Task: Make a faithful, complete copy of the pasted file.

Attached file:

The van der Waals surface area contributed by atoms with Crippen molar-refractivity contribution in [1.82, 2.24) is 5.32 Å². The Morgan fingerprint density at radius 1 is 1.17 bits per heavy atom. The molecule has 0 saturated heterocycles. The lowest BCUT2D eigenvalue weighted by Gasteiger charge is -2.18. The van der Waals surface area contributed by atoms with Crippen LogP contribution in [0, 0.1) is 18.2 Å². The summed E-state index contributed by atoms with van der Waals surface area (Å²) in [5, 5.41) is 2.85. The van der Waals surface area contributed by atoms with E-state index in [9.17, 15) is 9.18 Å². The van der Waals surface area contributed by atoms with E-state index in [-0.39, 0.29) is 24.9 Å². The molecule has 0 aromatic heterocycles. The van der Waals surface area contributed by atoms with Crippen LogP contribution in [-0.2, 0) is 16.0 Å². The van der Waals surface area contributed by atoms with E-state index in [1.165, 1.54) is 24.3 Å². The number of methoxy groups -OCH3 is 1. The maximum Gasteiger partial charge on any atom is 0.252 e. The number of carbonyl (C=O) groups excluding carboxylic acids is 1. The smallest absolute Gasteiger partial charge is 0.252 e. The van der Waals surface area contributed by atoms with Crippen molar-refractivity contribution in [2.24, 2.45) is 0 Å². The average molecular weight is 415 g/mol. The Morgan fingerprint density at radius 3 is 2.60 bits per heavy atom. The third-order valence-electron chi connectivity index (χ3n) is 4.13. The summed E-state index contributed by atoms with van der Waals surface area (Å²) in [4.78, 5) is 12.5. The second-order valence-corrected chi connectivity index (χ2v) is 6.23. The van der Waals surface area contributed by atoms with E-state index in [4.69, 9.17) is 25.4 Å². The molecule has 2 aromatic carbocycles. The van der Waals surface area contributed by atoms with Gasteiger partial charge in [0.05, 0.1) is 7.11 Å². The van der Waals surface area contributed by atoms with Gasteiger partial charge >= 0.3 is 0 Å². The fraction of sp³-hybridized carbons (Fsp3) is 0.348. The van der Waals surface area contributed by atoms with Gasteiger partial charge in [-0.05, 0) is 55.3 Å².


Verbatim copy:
The van der Waals surface area contributed by atoms with Crippen molar-refractivity contribution in [1.82, 2.24) is 5.32 Å². The Morgan fingerprint density at radius 1 is 1.17 bits per heavy atom. The molecule has 0 saturated heterocycles. The lowest BCUT2D eigenvalue weighted by Gasteiger charge is -2.18. The van der Waals surface area contributed by atoms with Crippen LogP contribution in [0, 0.1) is 18.2 Å². The summed E-state index contributed by atoms with van der Waals surface area (Å²) in [5, 5.41) is 2.85. The van der Waals surface area contributed by atoms with E-state index in [9.17, 15) is 9.18 Å². The van der Waals surface area contributed by atoms with E-state index in [-0.39, 0.29) is 24.9 Å². The molecule has 0 aromatic heterocycles. The van der Waals surface area contributed by atoms with Crippen LogP contribution in [-0.2, 0) is 16.0 Å². The van der Waals surface area contributed by atoms with E-state index in [1.165, 1.54) is 24.3 Å². The number of methoxy groups -OCH3 is 1. The maximum Gasteiger partial charge on any atom is 0.252 e. The number of carbonyl (C=O) groups excluding carboxylic acids is 1. The smallest absolute Gasteiger partial charge is 0.252 e. The van der Waals surface area contributed by atoms with Crippen molar-refractivity contribution in [2.24, 2.45) is 0 Å². The average molecular weight is 415 g/mol. The Morgan fingerprint density at radius 3 is 2.60 bits per heavy atom. The third-order valence-electron chi connectivity index (χ3n) is 4.13. The summed E-state index contributed by atoms with van der Waals surface area (Å²) in [4.78, 5) is 12.5. The second-order valence-corrected chi connectivity index (χ2v) is 6.23. The van der Waals surface area contributed by atoms with E-state index in [4.69, 9.17) is 25.4 Å². The molecule has 2 aromatic carbocycles. The van der Waals surface area contributed by atoms with Gasteiger partial charge in [0.05, 0.1) is 7.11 Å². The van der Waals surface area contributed by atoms with Gasteiger partial charge >= 0.3 is 0 Å². The fraction of sp³-hybridized carbons (Fsp3) is 0.348. The van der Waals surface area contributed by atoms with Gasteiger partial charge in [-0.05, 0) is 55.3 Å².